EL HIAWATHA? Wisconsin Governor Doyle would like a passenger train factory.

Wisconsin will purchase two trains from a Spanish manufacturer that plans to establish assembly and maintenance facilities in the state, Gov. Jim Doyle announced Friday morning.

Talgo is expected to create about 80 manufacturing and maintenance jobs in Wisconsin. The company could add more jobs if other states buy its trains, Doyle said.Locations of the assembly and maintenance facilities haven't been chosen yet, but a statement from Doyle said they're likely to be located in south-central or southeastern Wisconsin. Antonio Perez, chief executive officer and president of Talgo Inc., the company's U.S. subsidiary, said it has scouted locations in Milwaukee and Janesville. Milwaukee Mayor Tom Barrett said he would push hard to win the plant.

The two 14-car Talgo train sets, which will cost the state $47 million, will replace cars now used on Amtrak's Milwaukee-to-Chicago Hiawatha Service. They will boost the capacity of each Hiawatha train from 350 to 420 passengers. Hiawatha ridership jumped 24% last year, to 766,167.

There are Talgo trains in operation between Portland, Oregon, and Vancouver, British Columbia. They're configured for faster operation than conventional trains on curving tracks (not an issue on a line that once posted a 100 mph speed limit for steam trains at the State Line curves) and there is the potential for additional sales to other states, a development that can reduce the cost of the trains. Presumably, they're improvements on the design that failed (IN SOME WAYS AHEAD OF HIS TIME, April 2005) on the New Haven and Boston and Maine in the 1950s.

On the other hand, they're fixed formation trains. That's nothing new on the Milwaukee run, where two Electroliners protected five round trips on the North Shore Line until 1963, and two French RTG Turbotrains protected five round trips for Amtrak from the middle 1970s to the middle 1980s (there were more than two trains, and sometimes there were run-throughs to St. Louis and Detroit.) There are currently two Rohr Industries knock-offs up for sale in New York, but they, like the French version, aren't well suited to cold weather. The disadvantage of a fixed formation is that it's hauling empty seats around on some runs and leaving passengers standing on others. The North Shore Line solved the problem by scheduling 'Liner Followers at known peak times. Amtrak never bothered with the Turbotrains, although some formations were revised to offer six or four cars. The Milwaukee Road conceived of its Hiawathas as full-sized trains, and up to the end, strengthened its formations with older coaches.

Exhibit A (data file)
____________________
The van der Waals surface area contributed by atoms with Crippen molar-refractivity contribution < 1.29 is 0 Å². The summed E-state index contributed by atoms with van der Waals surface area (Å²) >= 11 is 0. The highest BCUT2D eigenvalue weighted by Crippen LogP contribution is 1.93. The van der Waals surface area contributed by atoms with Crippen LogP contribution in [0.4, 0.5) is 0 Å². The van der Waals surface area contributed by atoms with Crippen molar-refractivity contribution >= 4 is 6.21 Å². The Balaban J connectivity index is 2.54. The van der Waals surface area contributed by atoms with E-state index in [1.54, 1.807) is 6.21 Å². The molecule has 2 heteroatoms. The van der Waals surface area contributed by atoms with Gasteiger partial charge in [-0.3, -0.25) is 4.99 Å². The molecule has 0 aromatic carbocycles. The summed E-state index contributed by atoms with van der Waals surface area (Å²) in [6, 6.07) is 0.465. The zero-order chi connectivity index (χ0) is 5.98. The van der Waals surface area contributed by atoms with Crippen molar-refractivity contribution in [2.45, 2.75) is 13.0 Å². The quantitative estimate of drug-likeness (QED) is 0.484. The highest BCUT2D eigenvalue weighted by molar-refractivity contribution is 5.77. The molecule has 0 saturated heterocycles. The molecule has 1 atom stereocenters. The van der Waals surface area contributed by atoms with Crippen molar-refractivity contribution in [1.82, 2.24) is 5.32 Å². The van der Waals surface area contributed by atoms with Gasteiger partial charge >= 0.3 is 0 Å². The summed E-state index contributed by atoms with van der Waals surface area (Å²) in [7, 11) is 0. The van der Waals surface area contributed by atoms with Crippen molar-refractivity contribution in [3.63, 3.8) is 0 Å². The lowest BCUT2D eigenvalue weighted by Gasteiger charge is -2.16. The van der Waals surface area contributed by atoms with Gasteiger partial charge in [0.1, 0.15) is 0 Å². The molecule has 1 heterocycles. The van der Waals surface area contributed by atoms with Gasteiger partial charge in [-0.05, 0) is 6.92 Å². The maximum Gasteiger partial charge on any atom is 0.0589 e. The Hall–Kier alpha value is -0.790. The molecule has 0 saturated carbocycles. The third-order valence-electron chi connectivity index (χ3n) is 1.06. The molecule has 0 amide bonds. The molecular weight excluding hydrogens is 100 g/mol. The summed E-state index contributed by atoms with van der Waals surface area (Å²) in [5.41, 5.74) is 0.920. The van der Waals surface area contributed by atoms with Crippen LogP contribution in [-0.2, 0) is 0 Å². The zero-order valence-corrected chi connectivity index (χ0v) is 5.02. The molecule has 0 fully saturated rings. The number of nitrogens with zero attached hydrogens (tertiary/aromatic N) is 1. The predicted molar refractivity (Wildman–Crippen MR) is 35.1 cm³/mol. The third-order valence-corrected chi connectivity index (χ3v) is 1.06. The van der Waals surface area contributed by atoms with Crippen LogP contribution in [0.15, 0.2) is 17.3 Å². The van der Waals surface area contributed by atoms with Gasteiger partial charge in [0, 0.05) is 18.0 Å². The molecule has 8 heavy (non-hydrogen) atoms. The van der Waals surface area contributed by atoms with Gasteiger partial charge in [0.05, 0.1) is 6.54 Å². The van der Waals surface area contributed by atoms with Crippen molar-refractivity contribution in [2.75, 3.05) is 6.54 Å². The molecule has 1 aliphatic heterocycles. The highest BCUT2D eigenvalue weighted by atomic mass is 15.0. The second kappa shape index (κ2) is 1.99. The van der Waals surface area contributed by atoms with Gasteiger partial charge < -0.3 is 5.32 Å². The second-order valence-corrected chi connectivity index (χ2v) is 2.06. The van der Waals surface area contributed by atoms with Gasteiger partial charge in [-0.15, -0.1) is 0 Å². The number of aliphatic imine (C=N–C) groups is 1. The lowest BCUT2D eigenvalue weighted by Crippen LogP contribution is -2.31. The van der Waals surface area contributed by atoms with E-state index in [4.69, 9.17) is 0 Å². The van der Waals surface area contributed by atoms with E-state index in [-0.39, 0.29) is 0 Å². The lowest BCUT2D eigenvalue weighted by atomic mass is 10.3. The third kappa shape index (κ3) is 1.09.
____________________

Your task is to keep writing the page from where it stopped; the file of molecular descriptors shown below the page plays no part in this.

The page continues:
The coaches were built at Milwaukee Shops. The land is now a Miller Park parking lot. Diesels for the 1950s Talgo trains were built by Fairbanks-Morse in Beloit and tested on the C&M. It probably didn't help the Talgo trains any that the diesels were oddities on the owning railroads.

No comments: